It’s tough to call the Wizards “underrated” anymore since so many people are picking them to beat the Pacers. It’s easy to understand why, too. Washington is sneaky good defensively. John Wall should devour George Hill at every possible moment. Bradley Beal has “holy sh*t this guy could be the best two guard in the league in a few years if everything falls into plan” written all over him. Trevor Ariza should hound Paul George in ways Atlanta just wasn’t able to.
And the combination of Marcin Gortat and Nene isn’t exactly the second coming of Rick Mahorn and Bill Laimbeer, but it’s tough to see them being intimidated by much. Plus, if Nene gave Joakim Noah the blues, logic states an extra offering must be taken at churches in Indiana to pay for Roy Hibbert’s medical bills.
That, however, is why the games are played on hardwood and not WordPress. We watch the Pacers with the thought that at some point these guys have to find their rhythm again. They barely edged by a Hawks team we weren’t even sure wanted to be in the playoffs. They’ve been humbled, and now is when the realization hits them they’re the top seed for a reason. Or the Pacers could be who they’ve been since after the All Star break: a tease of a title contender who struggles scoring at times and have a permanent “we’re going to screw this up, aren’t we?” face every time the game gets close.
More questions than answers surround the series. Yet, if I was a betting man, put me down for $100 on a David West and Nene double technical in Game 1.
Oklahoma City Thunder (2) vs. Los Angeles Clippers (3)
Kevin Durant receives his MVP trophy this week, an honor he earned by proving, yes, nearly 7-foot gazelles are not only beautiful to watch on the Discovery Channel. Redefining the perception of what a great scorer resembles is too.
Sweet baby Jesus are reputations on the line in this series though. Can the combination of Blake Griffin and DeAndre Jordan impose their will on Serge Ibaka and Kendrick Perkins? How long do we have to wait until the inevitable attack on Griffin comes? And will it come from Steven Adams? Is someone going to tell Caron Butler chewing on a straw while playing basketball is extremely dangerous? More over, Thunder fans should hold prayer vigils every hour on the hour because, unless an act of God intervenes, there is absolutely nothing Scott Brooks can do to not get out-coached by Doc Rivers. Of all remaining match-ups, Thunder/Clippers is by far the most lopsided in terms of coaching.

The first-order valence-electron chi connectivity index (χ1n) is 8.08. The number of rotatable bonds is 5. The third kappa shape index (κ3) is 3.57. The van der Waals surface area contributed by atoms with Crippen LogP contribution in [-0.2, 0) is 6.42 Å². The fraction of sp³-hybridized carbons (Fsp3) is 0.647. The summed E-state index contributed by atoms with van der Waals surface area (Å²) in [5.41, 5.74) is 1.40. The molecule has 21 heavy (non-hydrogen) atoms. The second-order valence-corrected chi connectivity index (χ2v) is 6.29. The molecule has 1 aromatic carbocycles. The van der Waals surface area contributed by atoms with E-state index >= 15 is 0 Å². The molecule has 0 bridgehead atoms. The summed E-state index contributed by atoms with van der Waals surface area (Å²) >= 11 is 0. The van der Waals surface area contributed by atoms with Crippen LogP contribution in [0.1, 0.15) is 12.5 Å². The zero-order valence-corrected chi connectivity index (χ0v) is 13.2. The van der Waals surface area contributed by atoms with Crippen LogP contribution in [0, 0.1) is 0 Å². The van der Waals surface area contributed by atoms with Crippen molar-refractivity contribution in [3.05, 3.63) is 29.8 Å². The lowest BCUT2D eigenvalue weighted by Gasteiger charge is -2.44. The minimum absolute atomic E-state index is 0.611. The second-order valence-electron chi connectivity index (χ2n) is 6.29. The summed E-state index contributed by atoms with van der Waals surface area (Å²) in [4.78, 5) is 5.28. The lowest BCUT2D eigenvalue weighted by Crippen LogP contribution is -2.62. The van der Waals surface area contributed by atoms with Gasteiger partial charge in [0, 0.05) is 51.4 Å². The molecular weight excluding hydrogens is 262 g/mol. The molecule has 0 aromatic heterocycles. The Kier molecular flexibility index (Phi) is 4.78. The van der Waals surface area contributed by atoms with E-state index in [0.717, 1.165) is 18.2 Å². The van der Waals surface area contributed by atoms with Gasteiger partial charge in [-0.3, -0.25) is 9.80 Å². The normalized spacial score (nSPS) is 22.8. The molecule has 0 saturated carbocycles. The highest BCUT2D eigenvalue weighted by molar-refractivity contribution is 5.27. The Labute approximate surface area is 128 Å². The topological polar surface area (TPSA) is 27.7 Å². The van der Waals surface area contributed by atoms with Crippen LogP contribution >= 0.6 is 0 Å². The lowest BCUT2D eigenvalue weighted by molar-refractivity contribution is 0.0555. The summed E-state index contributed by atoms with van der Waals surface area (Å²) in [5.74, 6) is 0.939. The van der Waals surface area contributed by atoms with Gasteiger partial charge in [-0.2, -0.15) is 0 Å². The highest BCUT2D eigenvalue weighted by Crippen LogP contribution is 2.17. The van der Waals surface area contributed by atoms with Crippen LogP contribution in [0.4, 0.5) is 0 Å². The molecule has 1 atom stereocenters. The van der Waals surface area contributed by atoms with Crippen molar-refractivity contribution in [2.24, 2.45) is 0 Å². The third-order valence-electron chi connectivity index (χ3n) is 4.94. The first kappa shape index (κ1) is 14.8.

On the other hand, Chris Paul is on the hot seat. His once impenetrable teflon is dilapidated. He won’t get traded or anything of that nature, but CP3’s four wins away from his first career conference finals appearance. If Paul’s the best point guard in basketball, Shakespeare himself couldn’t have planned for a better stage.
Then, of course, there’s the always-relevant Russell Westbrook/Durant dynamic, which literally changes with every Russy field goal attempt. They’re the most polarizing duo of their generation. They’re young, but they’re old in experience lingo. They’ve won gold medals together, made All-Star teams together, openly rebelled against Skip Bayless together and saw how much they needed each other during times of separation. Only one accomplishment remains unchecked.
Miami Heat (2) vs. Brooklyn Nets (6)
If the basketball gods have any sort of heart, they make this Kevin Garnett’s last postseason. Watching KG this year has sucked. He’s a shell of his former self, nothing to be a shamed of considering the fact he was drafted the year the original Bad Boys hit theaters. That said, you kind of get the feeling he wanted this match-up. One last shot for him and Paul Pierce to heave one last haymaker to their once former whipping boy, LeBron James.
And you get the feeling LeBron wanted this. James will admit the battles with Pierce and Garnett over the years made him a better player in the long run. They humbled him. Hell, they were part of the reason he moved to Miami. Providing the proverbial nail in the coffin via a dominant showing in 2014? Killing idols and destroying rivals never read so riveting.
The series will define itself by much more than the three names mentioned. Miami must prove it can beat Brooklyn, who took all four meetings this season. Brooklyn must prove it won’t rest on a 4-0 clip in the regular season. Marcus Thornton, Mason Plumlee and Shaun Livingston must continue being sparks off the bench. Dwyane Wade just has to stay healthy (easier said than done). The Heat’s ability to create fast-break points and nail open threes are back-breakers.
Yet, in the fourth quarter when palms are sweating and every dribble is of vital consequence, it’s going to boil down to James and Pierce. Just like it always has. Enjoy it, too. Pretty soon the only place to see the two future Hall of Famers go to battle is YouTube.